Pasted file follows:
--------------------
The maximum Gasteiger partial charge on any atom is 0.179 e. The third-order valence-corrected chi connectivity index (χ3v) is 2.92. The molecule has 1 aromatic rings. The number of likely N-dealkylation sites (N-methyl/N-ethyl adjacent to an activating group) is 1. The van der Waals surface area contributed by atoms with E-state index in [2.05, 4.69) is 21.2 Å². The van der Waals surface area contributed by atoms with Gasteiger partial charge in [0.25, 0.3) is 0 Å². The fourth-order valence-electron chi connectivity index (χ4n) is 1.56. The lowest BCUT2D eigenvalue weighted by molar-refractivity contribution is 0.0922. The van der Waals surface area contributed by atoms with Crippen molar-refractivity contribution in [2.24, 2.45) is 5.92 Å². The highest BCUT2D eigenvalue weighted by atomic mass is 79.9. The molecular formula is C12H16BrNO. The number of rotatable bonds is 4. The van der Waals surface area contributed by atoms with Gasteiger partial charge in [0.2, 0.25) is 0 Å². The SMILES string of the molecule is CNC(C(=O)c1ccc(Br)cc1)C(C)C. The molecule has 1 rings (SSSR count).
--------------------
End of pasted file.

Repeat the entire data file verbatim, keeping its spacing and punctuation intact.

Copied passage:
The maximum Gasteiger partial charge on any atom is 0.179 e. The third-order valence-corrected chi connectivity index (χ3v) is 2.92. The molecule has 1 aromatic rings. The number of likely N-dealkylation sites (N-methyl/N-ethyl adjacent to an activating group) is 1. The van der Waals surface area contributed by atoms with E-state index in [2.05, 4.69) is 21.2 Å². The van der Waals surface area contributed by atoms with Gasteiger partial charge in [0.25, 0.3) is 0 Å². The fourth-order valence-electron chi connectivity index (χ4n) is 1.56. The lowest BCUT2D eigenvalue weighted by molar-refractivity contribution is 0.0922. The van der Waals surface area contributed by atoms with Crippen molar-refractivity contribution in [2.24, 2.45) is 5.92 Å². The highest BCUT2D eigenvalue weighted by atomic mass is 79.9. The molecular formula is C12H16BrNO. The number of rotatable bonds is 4. The van der Waals surface area contributed by atoms with Gasteiger partial charge in [0.2, 0.25) is 0 Å². The SMILES string of the molecule is CNC(C(=O)c1ccc(Br)cc1)C(C)C. The molecule has 1 rings (SSSR count).